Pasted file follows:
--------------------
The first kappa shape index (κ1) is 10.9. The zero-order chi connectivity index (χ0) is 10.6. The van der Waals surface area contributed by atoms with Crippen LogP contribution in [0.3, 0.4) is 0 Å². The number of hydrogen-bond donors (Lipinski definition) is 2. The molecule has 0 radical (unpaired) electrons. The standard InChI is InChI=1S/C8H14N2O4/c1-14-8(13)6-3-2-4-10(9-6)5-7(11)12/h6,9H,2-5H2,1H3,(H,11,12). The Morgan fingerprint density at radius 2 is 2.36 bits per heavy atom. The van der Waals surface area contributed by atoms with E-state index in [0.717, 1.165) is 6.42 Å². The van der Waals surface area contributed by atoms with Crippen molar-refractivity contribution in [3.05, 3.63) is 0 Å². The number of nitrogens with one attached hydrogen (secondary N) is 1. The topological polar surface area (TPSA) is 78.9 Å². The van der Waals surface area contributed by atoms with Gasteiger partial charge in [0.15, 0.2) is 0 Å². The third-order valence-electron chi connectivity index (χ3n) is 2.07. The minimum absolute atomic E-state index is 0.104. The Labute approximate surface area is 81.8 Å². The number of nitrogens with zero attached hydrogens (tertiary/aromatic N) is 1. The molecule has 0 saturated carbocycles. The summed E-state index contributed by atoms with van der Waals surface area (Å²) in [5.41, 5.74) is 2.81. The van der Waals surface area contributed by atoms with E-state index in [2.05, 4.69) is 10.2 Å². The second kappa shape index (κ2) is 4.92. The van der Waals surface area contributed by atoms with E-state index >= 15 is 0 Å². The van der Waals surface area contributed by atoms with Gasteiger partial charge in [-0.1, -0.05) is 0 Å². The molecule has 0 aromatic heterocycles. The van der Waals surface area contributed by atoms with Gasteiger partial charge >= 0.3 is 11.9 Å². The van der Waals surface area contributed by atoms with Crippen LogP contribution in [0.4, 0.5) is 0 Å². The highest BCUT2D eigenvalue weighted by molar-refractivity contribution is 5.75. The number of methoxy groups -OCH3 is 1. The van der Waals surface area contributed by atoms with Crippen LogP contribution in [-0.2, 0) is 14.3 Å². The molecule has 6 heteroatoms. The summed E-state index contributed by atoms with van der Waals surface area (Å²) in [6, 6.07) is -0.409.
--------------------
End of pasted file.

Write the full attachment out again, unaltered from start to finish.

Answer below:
The first kappa shape index (κ1) is 10.9. The zero-order chi connectivity index (χ0) is 10.6. The van der Waals surface area contributed by atoms with Crippen LogP contribution in [0.3, 0.4) is 0 Å². The number of hydrogen-bond donors (Lipinski definition) is 2. The molecule has 0 radical (unpaired) electrons. The standard InChI is InChI=1S/C8H14N2O4/c1-14-8(13)6-3-2-4-10(9-6)5-7(11)12/h6,9H,2-5H2,1H3,(H,11,12). The Morgan fingerprint density at radius 2 is 2.36 bits per heavy atom. The van der Waals surface area contributed by atoms with E-state index in [0.717, 1.165) is 6.42 Å². The van der Waals surface area contributed by atoms with Crippen molar-refractivity contribution in [3.05, 3.63) is 0 Å². The number of nitrogens with one attached hydrogen (secondary N) is 1. The topological polar surface area (TPSA) is 78.9 Å². The van der Waals surface area contributed by atoms with Gasteiger partial charge in [0.15, 0.2) is 0 Å². The third-order valence-electron chi connectivity index (χ3n) is 2.07. The minimum absolute atomic E-state index is 0.104. The Labute approximate surface area is 81.8 Å². The number of nitrogens with zero attached hydrogens (tertiary/aromatic N) is 1. The molecule has 0 saturated carbocycles. The summed E-state index contributed by atoms with van der Waals surface area (Å²) in [5.41, 5.74) is 2.81. The van der Waals surface area contributed by atoms with E-state index in [2.05, 4.69) is 10.2 Å². The second kappa shape index (κ2) is 4.92. The van der Waals surface area contributed by atoms with E-state index >= 15 is 0 Å². The van der Waals surface area contributed by atoms with Gasteiger partial charge in [-0.1, -0.05) is 0 Å². The molecule has 0 aromatic heterocycles. The van der Waals surface area contributed by atoms with Gasteiger partial charge >= 0.3 is 11.9 Å². The van der Waals surface area contributed by atoms with Crippen LogP contribution in [0.4, 0.5) is 0 Å². The highest BCUT2D eigenvalue weighted by molar-refractivity contribution is 5.75. The number of methoxy groups -OCH3 is 1. The van der Waals surface area contributed by atoms with Crippen LogP contribution in [-0.2, 0) is 14.3 Å². The molecule has 6 heteroatoms. The summed E-state index contributed by atoms with van der Waals surface area (Å²) in [6, 6.07) is -0.409.